October is the month when we love thinking about ghosts, goblins, ghouls, and whatever other monsters horror writers can conjure up to scare us during late night movies.
But for chefs, frights don’t just happen on October 31 — real-world culinary horrors can strike at any time. The following baking horror stories detail how three ACF members were able to save their desserts from turning into their worst nightmares.
Attack of the Killer Buttercream
As a seasoned pastry chef, Casey Shiller, CEPC, CCE, AAC, program coordinator of Baking and Pastry Arts at St. Louis Community College, is used to multitasking — and it’s not uncommon for him to produce multiple wedding cakes on one day for several different venues. Once upon a time, his process involved making the buttercream he would use to ice and decorate a cake on the same day as the wedding.
Until this happened:
Everything was a little rushed this particular day, as our first wedding was an early-afternoon affair, and I was facing a timeline that didn’t allow for much wiggle room for mistakes. Of course, this is when most mistakes will materialize.
The cakes were all torted, waiting on the finished buttercream to be placed between the layers and utilized for decoration. I was beginning the meringue for Italian buttercream. The syrup was almost to temp, and I began whipping the whites. The whites were a little under-whipped when I added the boiling sugar syrup. Of course, this meant the meringue wouldn’t become as firm when whipped. I started over.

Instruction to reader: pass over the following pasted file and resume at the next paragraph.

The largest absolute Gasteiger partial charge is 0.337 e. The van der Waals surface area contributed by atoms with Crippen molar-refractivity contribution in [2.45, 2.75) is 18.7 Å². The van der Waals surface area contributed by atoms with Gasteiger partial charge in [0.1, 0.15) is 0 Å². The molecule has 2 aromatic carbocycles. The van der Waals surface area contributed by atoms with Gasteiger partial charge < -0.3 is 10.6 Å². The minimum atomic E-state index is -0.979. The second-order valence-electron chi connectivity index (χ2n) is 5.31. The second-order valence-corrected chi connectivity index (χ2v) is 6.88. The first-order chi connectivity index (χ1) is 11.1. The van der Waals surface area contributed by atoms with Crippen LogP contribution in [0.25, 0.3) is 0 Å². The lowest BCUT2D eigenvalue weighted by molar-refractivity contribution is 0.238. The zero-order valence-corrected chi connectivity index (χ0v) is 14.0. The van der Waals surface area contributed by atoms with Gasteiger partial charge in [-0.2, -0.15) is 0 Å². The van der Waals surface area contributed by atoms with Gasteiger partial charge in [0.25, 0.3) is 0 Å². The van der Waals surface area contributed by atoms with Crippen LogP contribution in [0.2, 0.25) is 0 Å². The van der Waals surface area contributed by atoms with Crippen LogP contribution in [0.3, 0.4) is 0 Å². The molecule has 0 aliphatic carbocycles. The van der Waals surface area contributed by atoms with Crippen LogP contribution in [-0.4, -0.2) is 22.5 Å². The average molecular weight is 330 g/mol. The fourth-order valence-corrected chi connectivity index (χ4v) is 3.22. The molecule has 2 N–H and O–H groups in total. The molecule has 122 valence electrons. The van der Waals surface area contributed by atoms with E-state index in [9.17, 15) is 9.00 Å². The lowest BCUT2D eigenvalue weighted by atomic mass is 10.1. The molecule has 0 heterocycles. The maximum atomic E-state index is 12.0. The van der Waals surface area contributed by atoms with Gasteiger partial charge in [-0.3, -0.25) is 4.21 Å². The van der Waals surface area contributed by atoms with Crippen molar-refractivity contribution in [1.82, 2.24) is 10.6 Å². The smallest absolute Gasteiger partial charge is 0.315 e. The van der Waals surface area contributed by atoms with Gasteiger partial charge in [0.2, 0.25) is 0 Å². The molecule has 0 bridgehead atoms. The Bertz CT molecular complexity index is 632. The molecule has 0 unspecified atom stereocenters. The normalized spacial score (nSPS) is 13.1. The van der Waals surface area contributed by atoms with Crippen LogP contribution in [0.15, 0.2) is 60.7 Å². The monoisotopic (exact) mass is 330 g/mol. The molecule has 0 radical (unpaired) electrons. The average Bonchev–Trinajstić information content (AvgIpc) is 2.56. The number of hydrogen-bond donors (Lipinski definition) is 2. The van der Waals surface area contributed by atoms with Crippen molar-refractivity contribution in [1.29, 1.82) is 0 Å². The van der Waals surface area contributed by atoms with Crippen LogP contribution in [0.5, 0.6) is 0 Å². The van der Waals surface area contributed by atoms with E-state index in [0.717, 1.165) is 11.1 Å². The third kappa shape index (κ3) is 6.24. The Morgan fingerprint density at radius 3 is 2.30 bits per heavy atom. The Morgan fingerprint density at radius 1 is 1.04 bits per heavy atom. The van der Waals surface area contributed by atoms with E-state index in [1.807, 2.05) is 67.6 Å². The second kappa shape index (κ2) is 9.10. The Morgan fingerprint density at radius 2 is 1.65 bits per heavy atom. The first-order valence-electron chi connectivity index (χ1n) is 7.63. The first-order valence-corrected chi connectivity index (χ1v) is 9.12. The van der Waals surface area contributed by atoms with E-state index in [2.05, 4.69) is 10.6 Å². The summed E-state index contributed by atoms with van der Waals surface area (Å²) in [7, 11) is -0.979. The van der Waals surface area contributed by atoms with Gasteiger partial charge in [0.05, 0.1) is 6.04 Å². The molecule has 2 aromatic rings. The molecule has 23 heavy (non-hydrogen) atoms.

Dumping the loose meringue into the trash from the eighty-quart mixing bowl, I began getting anxious. As the second batch of syrup reached the needed temperature, I ensured I would not make the same mistake with the whites again.
This time, I waited to add the syrup when the whites reached their perfect peaks. Finally, the meringue worked perfectly. Looking at the clock, I knew I needed to get hustling, as the cake wasn’t even filled, let alone iced and decorated. I needed to get the buttercream completed faster. I began hurriedly adding the butter to the Italian meringue. Midway through adding the butter, I noticed I had made buttercream soup, as the meringue hadn’t cooled properly thereby melting the butter into a liquid.
Now in full-panic mode, I added the remaining butter hoping it would emulsify in, and create a spreadable cream. No such luck. Staring into this large batch of silky soup, I now needed to come up with a plan to cool it down and get the butter to solidify. With cloudy judgement, I decided to add ice to the mixture, hoping somehow it would spur the butter to solidify. Nope. Now the ice had melted in, and yielded an unusable, water-logged, buttercream porridge.